Why Women Need to Stop Believing in Ivanka Trump
It is not surprising that President Donald Trump has sought to eviscerate the Obama administration’s record of supporting gender equity in the workplace. It is astonishing, however, that Ivanka Trump has failed to have any influence on her father’s damaging policies, notwithstanding her stated commitment to be a force for women’s equality.
When Ivanka introduced her father at the Republican Convention, she vowed that they would both fight for equal pay for equal work, and stated that policies allowing women and children to thrive should be the norm, not novelties. When her father became president, she assumed an official role with a West Wing office, and a sweeping portfolio with a focus on gender inequality. Yet in failing to moderate her father’s harsh actions against women, Ivanka’s words demonstrate either dishonesty about her commitment or a complete lack of influence in her role. Either way, the result is an unfettered Trump administration agenda that hurts working women and, by extension, their families as well.
In his first few months in office, President Trump revoked Obama’s Fair Pay and Safe Workplaces Executive Order that required companies with federal contracts to comply with identified labor and civil rights laws, stop the use of forced arbitration for victims of workplace sexual harassment or assault, and infuse transparency into salary reporting. In an uncharacteristically private ceremony, President Trump signed into law a bill that will restrict access to family planning and contraceptive support for low-income women, despite considerable evidence that access to family planning and contraception provides social and family benefits and reduces women’s poverty levels.
President Trump’s most recent action takes direct aim at the Obama administration efforts to eliminate the gender wage gap. The president halted implementation of a rule that would have enabled the Equal Employment Opportunity Commission to collect salary data by race and gender to better understand patterns of pay discrimination.
Ivanka Trump has remained publicly silent with each rollback until now, when she issued a statement supporting her father’s latest effort to cement inequality in the workplace. It was a crushing blow to those who hoped that the First Daughter would have some ameliorating influence on President Trump’s obsessive efforts to eliminate any evidence of the Obama administration, particularly its policies supporting working families and gender pay equity.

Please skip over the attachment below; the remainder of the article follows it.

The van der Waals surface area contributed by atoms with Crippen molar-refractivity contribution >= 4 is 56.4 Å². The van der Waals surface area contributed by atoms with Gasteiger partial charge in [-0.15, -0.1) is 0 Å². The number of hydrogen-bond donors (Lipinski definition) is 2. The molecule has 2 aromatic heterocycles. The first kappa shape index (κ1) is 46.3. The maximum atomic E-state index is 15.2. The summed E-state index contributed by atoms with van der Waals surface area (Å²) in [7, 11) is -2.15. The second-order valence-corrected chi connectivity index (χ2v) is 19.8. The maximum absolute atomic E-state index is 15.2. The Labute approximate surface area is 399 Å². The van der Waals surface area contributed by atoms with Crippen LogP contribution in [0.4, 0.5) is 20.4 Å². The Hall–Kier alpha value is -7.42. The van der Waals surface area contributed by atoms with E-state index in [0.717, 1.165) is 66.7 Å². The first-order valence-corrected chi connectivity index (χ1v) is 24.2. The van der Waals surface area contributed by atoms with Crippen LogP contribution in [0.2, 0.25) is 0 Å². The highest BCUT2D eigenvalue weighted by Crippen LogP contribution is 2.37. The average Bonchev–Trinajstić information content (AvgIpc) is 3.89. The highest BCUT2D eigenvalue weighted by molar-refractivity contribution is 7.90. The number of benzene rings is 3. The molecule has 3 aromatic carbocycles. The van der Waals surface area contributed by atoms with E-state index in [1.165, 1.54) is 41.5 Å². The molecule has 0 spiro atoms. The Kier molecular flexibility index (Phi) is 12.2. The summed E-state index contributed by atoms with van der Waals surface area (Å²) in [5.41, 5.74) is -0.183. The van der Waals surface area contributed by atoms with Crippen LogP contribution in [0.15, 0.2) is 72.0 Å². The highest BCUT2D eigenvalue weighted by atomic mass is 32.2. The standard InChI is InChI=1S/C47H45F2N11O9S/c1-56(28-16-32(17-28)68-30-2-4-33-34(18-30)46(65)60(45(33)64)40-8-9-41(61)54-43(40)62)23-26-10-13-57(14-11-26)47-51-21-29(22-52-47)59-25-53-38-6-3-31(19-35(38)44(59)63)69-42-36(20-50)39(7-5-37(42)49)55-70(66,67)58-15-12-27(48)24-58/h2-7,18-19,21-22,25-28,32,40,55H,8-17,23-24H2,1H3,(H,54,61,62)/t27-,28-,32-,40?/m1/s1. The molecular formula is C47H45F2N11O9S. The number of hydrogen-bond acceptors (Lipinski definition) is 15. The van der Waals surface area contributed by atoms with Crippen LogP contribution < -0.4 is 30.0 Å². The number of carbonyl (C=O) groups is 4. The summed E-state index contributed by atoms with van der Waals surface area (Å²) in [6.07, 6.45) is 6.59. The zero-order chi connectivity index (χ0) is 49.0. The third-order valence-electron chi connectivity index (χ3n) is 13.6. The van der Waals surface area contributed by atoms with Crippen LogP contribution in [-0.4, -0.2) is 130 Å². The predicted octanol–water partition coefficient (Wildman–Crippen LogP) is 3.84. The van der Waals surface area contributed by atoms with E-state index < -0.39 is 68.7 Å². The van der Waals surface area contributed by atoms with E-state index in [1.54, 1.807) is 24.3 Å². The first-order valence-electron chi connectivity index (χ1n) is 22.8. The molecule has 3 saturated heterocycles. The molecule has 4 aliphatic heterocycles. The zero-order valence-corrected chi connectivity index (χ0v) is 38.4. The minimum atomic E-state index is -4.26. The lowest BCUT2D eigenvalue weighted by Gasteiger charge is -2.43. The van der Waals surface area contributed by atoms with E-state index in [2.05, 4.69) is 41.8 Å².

It is hard to retain hope that Ivanka will ever influence the president’s demonstrated indifference to women’s equality. Maya Angelou famously urged that when someone shows you who they are, believe them. In her recently released book, Ivanka advised working women to build a culture of success, without any seeming understanding of what those words might mean to someone born in poverty. Her recommendation that women be the architect of their own life resonates best for women who can effortlessly afford the related design and development costs, but demonstrates little understanding of a life separate from the gracious existence she has known.
Ivanka and Donald Trump have consistently demonstrated who they are. Both have shown a comfort with saying what is expedient in the moment, while making choices that promote their own idealized images of their brand.
Ivanka’s well-developed brand as a poised woman of wealth and successful young professional is her top priority. Based on months of anti-women actions by the president, and the First Daughter’s silent acquiescence, Ivanka has made clear her priorities. Ivanka has shown us who she is, and we have sadly learned we cannot believe in her—we can only believe her.
Lauren Stiller Rikleen is president of the Rikleen Institute for Strategic Leadership, a visiting scholar at the Boston College Center for Work & Family, and author of the book, You Raised Us, Now Work With Us: Millennials, Career Success, and Building Strong Workplace Teams.